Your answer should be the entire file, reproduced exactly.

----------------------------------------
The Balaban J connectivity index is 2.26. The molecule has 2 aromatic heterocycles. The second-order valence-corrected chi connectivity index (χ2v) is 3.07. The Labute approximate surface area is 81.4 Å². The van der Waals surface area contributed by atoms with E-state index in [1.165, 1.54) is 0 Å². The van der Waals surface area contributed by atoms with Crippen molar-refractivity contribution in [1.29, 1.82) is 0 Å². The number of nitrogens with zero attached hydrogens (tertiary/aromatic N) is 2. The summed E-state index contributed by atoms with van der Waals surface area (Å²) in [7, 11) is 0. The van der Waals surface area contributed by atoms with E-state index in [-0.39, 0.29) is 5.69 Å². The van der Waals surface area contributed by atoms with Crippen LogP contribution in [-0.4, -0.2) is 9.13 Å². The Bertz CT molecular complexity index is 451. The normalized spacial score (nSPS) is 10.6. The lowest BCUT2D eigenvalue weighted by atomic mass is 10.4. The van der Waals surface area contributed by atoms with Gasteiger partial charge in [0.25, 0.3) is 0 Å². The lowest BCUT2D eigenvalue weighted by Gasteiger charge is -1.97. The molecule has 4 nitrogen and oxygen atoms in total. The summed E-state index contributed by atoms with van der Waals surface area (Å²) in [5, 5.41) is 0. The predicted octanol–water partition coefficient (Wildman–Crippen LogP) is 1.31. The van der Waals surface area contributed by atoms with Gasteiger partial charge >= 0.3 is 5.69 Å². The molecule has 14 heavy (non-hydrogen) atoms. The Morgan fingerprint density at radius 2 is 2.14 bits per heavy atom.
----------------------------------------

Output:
The Balaban J connectivity index is 2.26. The molecule has 2 aromatic heterocycles. The second-order valence-corrected chi connectivity index (χ2v) is 3.07. The Labute approximate surface area is 81.4 Å². The van der Waals surface area contributed by atoms with E-state index in [1.165, 1.54) is 0 Å². The van der Waals surface area contributed by atoms with Crippen molar-refractivity contribution in [1.29, 1.82) is 0 Å². The number of nitrogens with zero attached hydrogens (tertiary/aromatic N) is 2. The summed E-state index contributed by atoms with van der Waals surface area (Å²) in [7, 11) is 0. The van der Waals surface area contributed by atoms with E-state index in [-0.39, 0.29) is 5.69 Å². The van der Waals surface area contributed by atoms with Crippen LogP contribution in [-0.4, -0.2) is 9.13 Å². The Bertz CT molecular complexity index is 451. The normalized spacial score (nSPS) is 10.6. The lowest BCUT2D eigenvalue weighted by atomic mass is 10.4. The van der Waals surface area contributed by atoms with Gasteiger partial charge in [0.25, 0.3) is 0 Å². The lowest BCUT2D eigenvalue weighted by Gasteiger charge is -1.97. The molecule has 4 nitrogen and oxygen atoms in total. The summed E-state index contributed by atoms with van der Waals surface area (Å²) in [5, 5.41) is 0. The predicted octanol–water partition coefficient (Wildman–Crippen LogP) is 1.31. The van der Waals surface area contributed by atoms with Gasteiger partial charge >= 0.3 is 5.69 Å². The molecule has 14 heavy (non-hydrogen) atoms. The Morgan fingerprint density at radius 2 is 2.14 bits per heavy atom.